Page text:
Customer acquisition and retention is the lifeblood of most businesses.

But a company’s customer acquisition and retention can only be as strong
as the profitability of a company’s customer relationships. In other
words, if you’re acquiring and retaining customers that are only
marginally profitable, or not profitable at all, chances are you won’t
thrive.

Here are six tips for building the only customer relationships that really count, profitable ones.

Track customer profitability

It should go without saying that you can’t build profitable customer relationships when you don’t know who your profitable customers are. That’s why it’s important to track, on a per-customer basis, profitability. In some cases, you may be surprised to learn who your ‘best’ customers really are.

Don’t win new business with discounts

While discounting can seem like a good way to win new business, it’s difficult to build a profitable relationship when your first customer interaction involves a discount. After all, if you’re willing to provide a discount right off the bat, it sends a message that you’re readily willing to sell your product or service for less than what you ‘normally‘ charge.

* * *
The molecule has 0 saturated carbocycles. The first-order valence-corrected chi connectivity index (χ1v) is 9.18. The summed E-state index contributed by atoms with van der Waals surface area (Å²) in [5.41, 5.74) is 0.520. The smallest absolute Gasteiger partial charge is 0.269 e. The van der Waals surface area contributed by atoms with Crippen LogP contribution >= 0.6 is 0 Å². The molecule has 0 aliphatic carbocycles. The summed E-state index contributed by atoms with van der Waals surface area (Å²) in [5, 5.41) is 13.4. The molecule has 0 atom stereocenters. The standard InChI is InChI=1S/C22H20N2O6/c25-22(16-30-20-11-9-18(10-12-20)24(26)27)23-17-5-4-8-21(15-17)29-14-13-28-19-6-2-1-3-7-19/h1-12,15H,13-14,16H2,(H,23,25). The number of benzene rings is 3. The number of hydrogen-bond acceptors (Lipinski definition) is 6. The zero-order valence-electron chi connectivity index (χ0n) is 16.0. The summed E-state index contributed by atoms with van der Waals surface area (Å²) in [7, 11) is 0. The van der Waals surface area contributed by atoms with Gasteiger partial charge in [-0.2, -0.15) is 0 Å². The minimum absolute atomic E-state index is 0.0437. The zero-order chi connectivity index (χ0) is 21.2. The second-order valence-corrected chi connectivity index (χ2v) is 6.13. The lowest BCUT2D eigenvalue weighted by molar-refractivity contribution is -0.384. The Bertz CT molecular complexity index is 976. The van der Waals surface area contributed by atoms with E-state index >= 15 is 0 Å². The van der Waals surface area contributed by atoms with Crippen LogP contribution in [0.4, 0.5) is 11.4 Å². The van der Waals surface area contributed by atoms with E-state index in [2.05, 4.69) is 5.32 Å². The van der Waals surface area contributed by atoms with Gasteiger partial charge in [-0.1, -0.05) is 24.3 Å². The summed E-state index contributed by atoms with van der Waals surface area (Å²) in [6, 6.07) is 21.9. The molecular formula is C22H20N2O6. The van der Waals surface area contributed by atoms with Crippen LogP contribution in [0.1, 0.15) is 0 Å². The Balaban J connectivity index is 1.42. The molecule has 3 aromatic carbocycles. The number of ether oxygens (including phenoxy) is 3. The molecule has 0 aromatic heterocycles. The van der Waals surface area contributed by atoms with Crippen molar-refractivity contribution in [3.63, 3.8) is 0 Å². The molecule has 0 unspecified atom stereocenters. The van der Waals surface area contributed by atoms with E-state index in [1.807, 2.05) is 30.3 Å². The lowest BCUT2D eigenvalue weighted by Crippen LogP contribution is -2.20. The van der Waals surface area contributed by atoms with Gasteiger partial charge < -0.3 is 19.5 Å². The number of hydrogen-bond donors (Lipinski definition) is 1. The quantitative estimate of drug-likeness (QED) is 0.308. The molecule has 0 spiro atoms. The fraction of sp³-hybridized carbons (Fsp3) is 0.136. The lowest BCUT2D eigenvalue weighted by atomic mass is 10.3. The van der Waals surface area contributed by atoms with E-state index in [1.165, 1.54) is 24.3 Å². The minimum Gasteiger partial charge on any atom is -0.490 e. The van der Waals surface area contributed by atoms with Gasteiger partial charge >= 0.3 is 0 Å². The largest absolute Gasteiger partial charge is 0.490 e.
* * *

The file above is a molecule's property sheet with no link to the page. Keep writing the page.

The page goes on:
Do more business with fewer customers
 

While there are often advantages to having a large customer base, more customers doesn’t necessarily equal a more profitable business. That’s why it’s important to investigate the possibility that your business could be better off serving a smaller number of more profitable customers.

Expand your offerings

One of the best ways to do more business with fewer customers is to offer new services. Obviously, you should be careful when doing so, as poorly-executed expansion can harm the quality of your core offerings. But developing complimentary products and services for your most profitable customers is often a great way to grow your bottom line while at the same time growing the strength of your customer relationships.

Never take your eye off of your margins

There’s a lot you can do to boost your profitability on the customer side of your business, but don’t forget about the product and service side. If you sell a physical product, for instance, never assume that there’s no further room for reducing the costs of production.

Don’t be afraid of parting ways with unprofitable customers

One of the most obvious ways to build profitable customer relationships is to ensure that most if not all of your customer relationships are profitable. Sometimes that requires saying goodbye to customers who you can’t service profitably.

Photo credit: AMagill via Flickr.